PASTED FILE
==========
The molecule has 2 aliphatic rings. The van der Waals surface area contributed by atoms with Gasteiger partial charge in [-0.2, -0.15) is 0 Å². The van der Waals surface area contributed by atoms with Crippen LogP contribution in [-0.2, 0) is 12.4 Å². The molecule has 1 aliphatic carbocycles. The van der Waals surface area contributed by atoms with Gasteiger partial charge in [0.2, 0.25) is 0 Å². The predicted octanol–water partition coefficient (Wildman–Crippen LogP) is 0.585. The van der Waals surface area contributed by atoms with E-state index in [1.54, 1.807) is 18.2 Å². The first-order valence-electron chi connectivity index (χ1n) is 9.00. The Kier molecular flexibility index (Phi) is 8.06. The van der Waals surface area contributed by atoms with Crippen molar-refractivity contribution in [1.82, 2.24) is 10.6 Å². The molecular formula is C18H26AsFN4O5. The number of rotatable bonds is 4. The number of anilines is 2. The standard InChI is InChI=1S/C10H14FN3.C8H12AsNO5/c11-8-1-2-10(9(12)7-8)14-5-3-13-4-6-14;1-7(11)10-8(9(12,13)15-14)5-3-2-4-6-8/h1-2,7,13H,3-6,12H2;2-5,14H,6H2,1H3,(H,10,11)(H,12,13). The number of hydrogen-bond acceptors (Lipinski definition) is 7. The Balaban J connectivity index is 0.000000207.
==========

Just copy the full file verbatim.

The molecule has 2 aliphatic rings. The van der Waals surface area contributed by atoms with Gasteiger partial charge in [-0.2, -0.15) is 0 Å². The van der Waals surface area contributed by atoms with Crippen LogP contribution in [-0.2, 0) is 12.4 Å². The molecule has 1 aliphatic carbocycles. The van der Waals surface area contributed by atoms with Gasteiger partial charge in [0.2, 0.25) is 0 Å². The predicted octanol–water partition coefficient (Wildman–Crippen LogP) is 0.585. The van der Waals surface area contributed by atoms with E-state index in [1.54, 1.807) is 18.2 Å². The first-order valence-electron chi connectivity index (χ1n) is 9.00. The Kier molecular flexibility index (Phi) is 8.06. The van der Waals surface area contributed by atoms with Crippen molar-refractivity contribution in [1.82, 2.24) is 10.6 Å². The molecular formula is C18H26AsFN4O5. The number of rotatable bonds is 4. The number of anilines is 2. The standard InChI is InChI=1S/C10H14FN3.C8H12AsNO5/c11-8-1-2-10(9(12)7-8)14-5-3-13-4-6-14;1-7(11)10-8(9(12,13)15-14)5-3-2-4-6-8/h1-2,7,13H,3-6,12H2;2-5,14H,6H2,1H3,(H,10,11)(H,12,13). The number of hydrogen-bond acceptors (Lipinski definition) is 7. The Balaban J connectivity index is 0.000000207.